Long Slow Days trying to keep mum occupied

wonderfulmum

Registered User
Aug 20, 2015
28
After mums carer has been and gone mum is bored anxious and restless what to do with her day. It's agony trying to get from 1 hour to the next. I do activities with her and give her things to do but if she doesn't want to do them she won't. I feel my time passing away too as I wish the time and day away which makes me frustrated and sad. Is anyone else experiencing their lives passing away too
 

wonderfulmum

Registered User
Aug 20, 2015
28
Hello @wonderfulmum have you considered daycare? then your Mum would be taken care of and you could regain some ‘me’ time
Hi yes she goes to one on Wednesdays but though I've tried other day centres she doesn't like them and says don't take me to strange places. I'm thinking of trying befriending service again. Last time I tried it she asked what time they were leaving! She gets bored easily. Feel my life is being wished away too as we try to get to the end of each day only to start again the next morning.
 

Jaded'n'faded

Registered User
Jan 23, 2019
608
High Peak
It's hard. For many with dementia, their world closes in, friends often disappear and they are unable to do the activities they once enjoyed.

When I visit mum in the CH she's usually in her room reading (or at the door with coat on and bag packed...:rolleyes:) She refuses to socialise or do any activities yet her constant complaint is that she is bored. She thinks she works at the CH or has sometimes been sacked. But mainly she wants to go shopping, not because she needs anything but because that was her main activity before she became ill. It's a good thing she thinks she goes out shopping 'most days' (even though she's not been out for over a year) as otherwise it would be much worse.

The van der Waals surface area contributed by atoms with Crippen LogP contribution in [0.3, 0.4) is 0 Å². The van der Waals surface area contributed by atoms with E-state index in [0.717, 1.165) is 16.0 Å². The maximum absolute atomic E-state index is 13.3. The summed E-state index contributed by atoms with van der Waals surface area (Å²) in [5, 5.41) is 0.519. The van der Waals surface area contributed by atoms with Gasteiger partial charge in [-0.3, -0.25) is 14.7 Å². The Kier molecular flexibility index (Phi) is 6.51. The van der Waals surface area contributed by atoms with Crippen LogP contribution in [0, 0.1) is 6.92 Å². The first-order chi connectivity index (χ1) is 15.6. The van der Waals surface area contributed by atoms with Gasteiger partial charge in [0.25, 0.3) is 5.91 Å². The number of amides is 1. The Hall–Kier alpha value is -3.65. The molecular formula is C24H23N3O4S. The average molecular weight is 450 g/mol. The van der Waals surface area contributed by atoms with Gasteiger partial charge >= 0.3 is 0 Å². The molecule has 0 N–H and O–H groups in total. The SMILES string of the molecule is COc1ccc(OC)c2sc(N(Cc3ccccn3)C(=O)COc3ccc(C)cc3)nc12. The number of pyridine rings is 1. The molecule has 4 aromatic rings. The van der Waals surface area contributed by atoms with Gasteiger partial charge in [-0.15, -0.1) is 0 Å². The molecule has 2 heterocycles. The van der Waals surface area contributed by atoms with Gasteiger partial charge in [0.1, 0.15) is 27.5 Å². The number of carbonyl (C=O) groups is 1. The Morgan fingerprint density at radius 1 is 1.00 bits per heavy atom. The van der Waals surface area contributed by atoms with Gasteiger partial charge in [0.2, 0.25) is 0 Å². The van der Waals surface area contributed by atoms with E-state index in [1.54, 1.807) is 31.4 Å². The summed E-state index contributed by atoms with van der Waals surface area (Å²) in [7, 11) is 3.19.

We get stuck in an endless loop: mum says, 'all I do is sit here and read.' I tell her the various things she could do - watch tv, go to the lounge, join in activities, have a walk round, anything I can think of. Then she'll say, 'Oh no! I just want to stay in here by myself and read.'

I can't imagine what it would be like trying to occupy her all day o_O so I think you're doing an amazing job with your mum.
 

wonderfulmum

Registered User
Aug 20, 2015
28
It's hard. For many with dementia, their world closes in, friends often disappear and they are unable to do the activities they once enjoyed.

When I visit mum in the CH she's usually in her room reading (or at the door with coat on and bag packed...:rolleyes:) She refuses to socialise or do any activities yet her constant complaint is that she is bored. She thinks she works at the CH or has sometimes been sacked. But mainly she wants to go shopping, not because she needs anything but because that was her main activity before she became ill. It's a good thing she thinks she goes out shopping 'most days' (even though she's not been out for over a year) as otherwise it would be much worse.

We get stuck in an endless loop: mum says, 'all I do is sit here and read.' I tell her the various things she could do - watch tv, go to the lounge, join in activities, have a walk round, anything I can think of. Then she'll say, 'Oh no! I just want to stay in here by myself and read.'

I can't imagine what it would be like trying to occupy her all day o_O so I think you're doing an amazing job with your mum.
Aw thank you. It is very hard and yes most of mums friends have fallen by the wayside so days are tough.